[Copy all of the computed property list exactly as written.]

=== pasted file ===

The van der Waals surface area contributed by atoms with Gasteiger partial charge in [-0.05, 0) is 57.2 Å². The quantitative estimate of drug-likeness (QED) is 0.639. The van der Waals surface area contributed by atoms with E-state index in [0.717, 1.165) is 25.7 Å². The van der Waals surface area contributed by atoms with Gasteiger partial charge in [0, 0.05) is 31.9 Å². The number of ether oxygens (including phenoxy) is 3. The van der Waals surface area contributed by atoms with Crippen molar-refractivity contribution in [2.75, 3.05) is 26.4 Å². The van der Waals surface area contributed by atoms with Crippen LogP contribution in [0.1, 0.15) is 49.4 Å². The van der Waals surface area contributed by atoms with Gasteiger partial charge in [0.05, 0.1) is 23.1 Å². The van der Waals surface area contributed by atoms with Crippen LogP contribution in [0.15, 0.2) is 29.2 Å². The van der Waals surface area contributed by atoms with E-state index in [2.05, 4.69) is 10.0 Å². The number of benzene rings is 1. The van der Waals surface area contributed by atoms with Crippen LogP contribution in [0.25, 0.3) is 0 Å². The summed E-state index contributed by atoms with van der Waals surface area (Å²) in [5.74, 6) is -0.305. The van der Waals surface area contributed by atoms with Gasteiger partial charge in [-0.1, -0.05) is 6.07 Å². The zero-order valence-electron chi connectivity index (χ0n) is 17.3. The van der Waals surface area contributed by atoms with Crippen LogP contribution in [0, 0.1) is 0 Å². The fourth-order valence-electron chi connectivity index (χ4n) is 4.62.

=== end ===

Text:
The van der Waals surface area contributed by atoms with Gasteiger partial charge in [-0.05, 0) is 57.2 Å². The quantitative estimate of drug-likeness (QED) is 0.639. The van der Waals surface area contributed by atoms with E-state index in [0.717, 1.165) is 25.7 Å². The van der Waals surface area contributed by atoms with Gasteiger partial charge in [0, 0.05) is 31.9 Å². The number of ether oxygens (including phenoxy) is 3. The van der Waals surface area contributed by atoms with Crippen molar-refractivity contribution in [2.75, 3.05) is 26.4 Å². The van der Waals surface area contributed by atoms with Crippen LogP contribution in [0.1, 0.15) is 49.4 Å². The van der Waals surface area contributed by atoms with Gasteiger partial charge in [0.05, 0.1) is 23.1 Å². The van der Waals surface area contributed by atoms with Crippen LogP contribution in [0.15, 0.2) is 29.2 Å². The van der Waals surface area contributed by atoms with E-state index in [2.05, 4.69) is 10.0 Å². The number of benzene rings is 1. The van der Waals surface area contributed by atoms with Crippen LogP contribution in [0.25, 0.3) is 0 Å². The summed E-state index contributed by atoms with van der Waals surface area (Å²) in [5.74, 6) is -0.305. The van der Waals surface area contributed by atoms with Gasteiger partial charge in [-0.1, -0.05) is 6.07 Å². The zero-order valence-electron chi connectivity index (χ0n) is 17.3. The van der Waals surface area contributed by atoms with Crippen LogP contribution in [0, 0.1) is 0 Å². The fourth-order valence-electron chi connectivity index (χ4n) is 4.62.